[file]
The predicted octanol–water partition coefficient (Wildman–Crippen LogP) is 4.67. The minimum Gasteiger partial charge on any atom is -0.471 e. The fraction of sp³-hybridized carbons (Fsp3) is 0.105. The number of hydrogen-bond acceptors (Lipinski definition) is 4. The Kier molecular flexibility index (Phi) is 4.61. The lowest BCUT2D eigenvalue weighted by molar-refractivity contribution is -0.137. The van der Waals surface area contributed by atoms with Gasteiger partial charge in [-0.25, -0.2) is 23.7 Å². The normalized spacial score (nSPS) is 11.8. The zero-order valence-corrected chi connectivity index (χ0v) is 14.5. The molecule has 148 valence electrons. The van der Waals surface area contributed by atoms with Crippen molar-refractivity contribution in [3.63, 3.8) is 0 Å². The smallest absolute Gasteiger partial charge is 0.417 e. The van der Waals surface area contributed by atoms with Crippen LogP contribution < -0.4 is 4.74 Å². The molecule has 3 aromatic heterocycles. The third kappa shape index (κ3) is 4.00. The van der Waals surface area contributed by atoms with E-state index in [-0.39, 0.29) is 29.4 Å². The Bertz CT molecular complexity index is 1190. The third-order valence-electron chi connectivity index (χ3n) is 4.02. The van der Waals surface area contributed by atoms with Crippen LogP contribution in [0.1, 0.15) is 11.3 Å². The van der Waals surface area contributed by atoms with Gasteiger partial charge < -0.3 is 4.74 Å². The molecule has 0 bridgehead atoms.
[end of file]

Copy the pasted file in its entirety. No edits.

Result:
The predicted octanol–water partition coefficient (Wildman–Crippen LogP) is 4.67. The minimum Gasteiger partial charge on any atom is -0.471 e. The fraction of sp³-hybridized carbons (Fsp3) is 0.105. The number of hydrogen-bond acceptors (Lipinski definition) is 4. The Kier molecular flexibility index (Phi) is 4.61. The lowest BCUT2D eigenvalue weighted by molar-refractivity contribution is -0.137. The van der Waals surface area contributed by atoms with Gasteiger partial charge in [-0.25, -0.2) is 23.7 Å². The normalized spacial score (nSPS) is 11.8. The zero-order valence-corrected chi connectivity index (χ0v) is 14.5. The molecule has 148 valence electrons. The van der Waals surface area contributed by atoms with Crippen molar-refractivity contribution in [3.63, 3.8) is 0 Å². The smallest absolute Gasteiger partial charge is 0.417 e. The van der Waals surface area contributed by atoms with Crippen LogP contribution < -0.4 is 4.74 Å². The molecule has 3 aromatic heterocycles. The third kappa shape index (κ3) is 4.00. The van der Waals surface area contributed by atoms with E-state index in [-0.39, 0.29) is 29.4 Å². The Bertz CT molecular complexity index is 1190. The third-order valence-electron chi connectivity index (χ3n) is 4.02. The van der Waals surface area contributed by atoms with Crippen LogP contribution in [0.1, 0.15) is 11.3 Å². The van der Waals surface area contributed by atoms with Gasteiger partial charge < -0.3 is 4.74 Å². The molecule has 0 bridgehead atoms.